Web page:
Equally disappointing is the lack of hip humor and exuberance from director Doug Liman ("Swingers" and "Go"). What it lacks in oomph, this "Bourne"-again thriller makes up for with gorgeous scenery and a car chase reminiscent of the one in "The French Connection." An efficient, '60s-style thriller, "Bourne Identity" is more than adequate summer entertainment. ***
Another film about WWII codes, this British import by famed filmmaker Michael Apted isn't nearly as gripping or involving as it should be. And if you're looking for historical accuracy about how the Bletchly Park crew cracked the Nazi's Enigma code, look elsewhere. All the WWII drama and intrigue serve merely as a tantalizing backdrop for a more conventional romantic thriller. Starring Dougray Scott as a codebreaker whose girlfriend (Saffron Burrows) has gone missing and Kate Winslet as her former roommate Hester who helps him solve the mystery, the two offer top-notch performances. Its Tom Stoppard's bottom-heavy script with too many twists and turns and last-minute revelations requiring lengthy, boring spoken explanations that keeps the movie from sustaining our interest. ***
Nicolas Cage is effectively and surprisingly understated throughout this WWII drama about Navajo Americans recruited to serve as code talkers during combat in the Pacific theater. Equally impressive is Adam Beach as the windtalker Cage must protect, even kill should the naive Navajo end up in enemy hands and compromise the integrity of the code.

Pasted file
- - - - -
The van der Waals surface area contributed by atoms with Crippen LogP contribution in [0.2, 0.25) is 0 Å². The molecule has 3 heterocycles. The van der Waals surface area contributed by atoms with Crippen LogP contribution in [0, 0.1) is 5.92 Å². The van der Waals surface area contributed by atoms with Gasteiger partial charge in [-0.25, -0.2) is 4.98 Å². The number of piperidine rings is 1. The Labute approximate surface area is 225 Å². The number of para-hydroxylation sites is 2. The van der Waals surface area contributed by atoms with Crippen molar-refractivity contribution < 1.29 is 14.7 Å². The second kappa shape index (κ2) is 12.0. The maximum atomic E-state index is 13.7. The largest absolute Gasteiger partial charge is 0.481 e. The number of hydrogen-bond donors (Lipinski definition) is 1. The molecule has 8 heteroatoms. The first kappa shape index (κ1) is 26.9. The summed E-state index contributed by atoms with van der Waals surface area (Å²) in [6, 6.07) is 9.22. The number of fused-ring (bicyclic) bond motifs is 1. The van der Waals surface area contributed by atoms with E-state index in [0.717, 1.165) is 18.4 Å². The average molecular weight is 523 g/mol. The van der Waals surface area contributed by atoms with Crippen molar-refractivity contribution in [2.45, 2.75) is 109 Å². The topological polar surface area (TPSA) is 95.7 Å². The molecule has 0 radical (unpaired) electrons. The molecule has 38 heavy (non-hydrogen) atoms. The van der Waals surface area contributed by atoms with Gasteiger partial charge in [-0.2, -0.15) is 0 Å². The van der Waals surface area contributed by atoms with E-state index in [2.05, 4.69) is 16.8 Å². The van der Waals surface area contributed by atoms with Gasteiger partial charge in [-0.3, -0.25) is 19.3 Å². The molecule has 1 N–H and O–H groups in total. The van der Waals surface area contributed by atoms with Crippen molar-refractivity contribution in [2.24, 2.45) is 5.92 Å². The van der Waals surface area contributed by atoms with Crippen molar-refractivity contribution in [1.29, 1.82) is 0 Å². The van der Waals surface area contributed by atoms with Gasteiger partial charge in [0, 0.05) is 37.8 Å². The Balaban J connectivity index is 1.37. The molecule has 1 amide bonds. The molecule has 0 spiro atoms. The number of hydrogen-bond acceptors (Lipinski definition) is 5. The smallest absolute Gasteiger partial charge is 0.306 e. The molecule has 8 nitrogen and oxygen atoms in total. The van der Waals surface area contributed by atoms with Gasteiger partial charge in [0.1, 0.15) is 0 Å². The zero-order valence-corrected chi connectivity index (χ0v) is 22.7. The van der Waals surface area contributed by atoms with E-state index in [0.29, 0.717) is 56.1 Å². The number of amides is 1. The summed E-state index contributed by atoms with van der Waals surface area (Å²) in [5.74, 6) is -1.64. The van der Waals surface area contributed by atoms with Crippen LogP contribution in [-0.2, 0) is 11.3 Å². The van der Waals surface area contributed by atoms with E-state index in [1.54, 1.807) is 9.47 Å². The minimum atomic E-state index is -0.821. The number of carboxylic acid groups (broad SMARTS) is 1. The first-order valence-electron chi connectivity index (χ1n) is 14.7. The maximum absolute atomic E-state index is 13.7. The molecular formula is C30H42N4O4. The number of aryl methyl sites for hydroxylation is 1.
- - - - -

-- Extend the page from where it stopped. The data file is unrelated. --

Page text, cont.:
Directed by actionmeister John Woo, "Windtalkers" mixes graphic brutal battle scenes (the Battle of Saipan) with the heartfelt cliches of the combat genre. And while I would have liked the movie even more if it had chosen to keep the Navajo characters at the center rather than Cage, I still found myself caught up in the action and the well-acted, though predictable culture clash between Cage and Beach. As far as Hollywoodized war movies go, "Windtalkers" almost dodges the hackneyed patriotic bullet, opting instead for a film full of firepower and emotional impact. ****
If you can't remember the last time you laughed so hard you cried and in a movie theater, no less then you need to catch Malcolm D. Lee 's "Undercover Brother." A deftly clever bit of film-genre reconstruction, the movie not only parodies the Mo' fo dolomite delights of '70s blaxploitation flicks but its flip side, the super agent macho hogwash of James Bond. Eddie Griffin plays Anton Jackson (aka. Undercover Brother), a black Austin Powers-type sent to fight The Man after an African-American army general (Billy Dee Williams) drops his bid for the presidency in favor of opening up his own chain of fried chicken shacks. Unreeling like a series of comedy skits instead of a linear narrative, "Undercover Brother" gets to mine an amazing number of laughs and biting social commentary, all without resorting to flatulence or bodily fluids for a cheap laugh.
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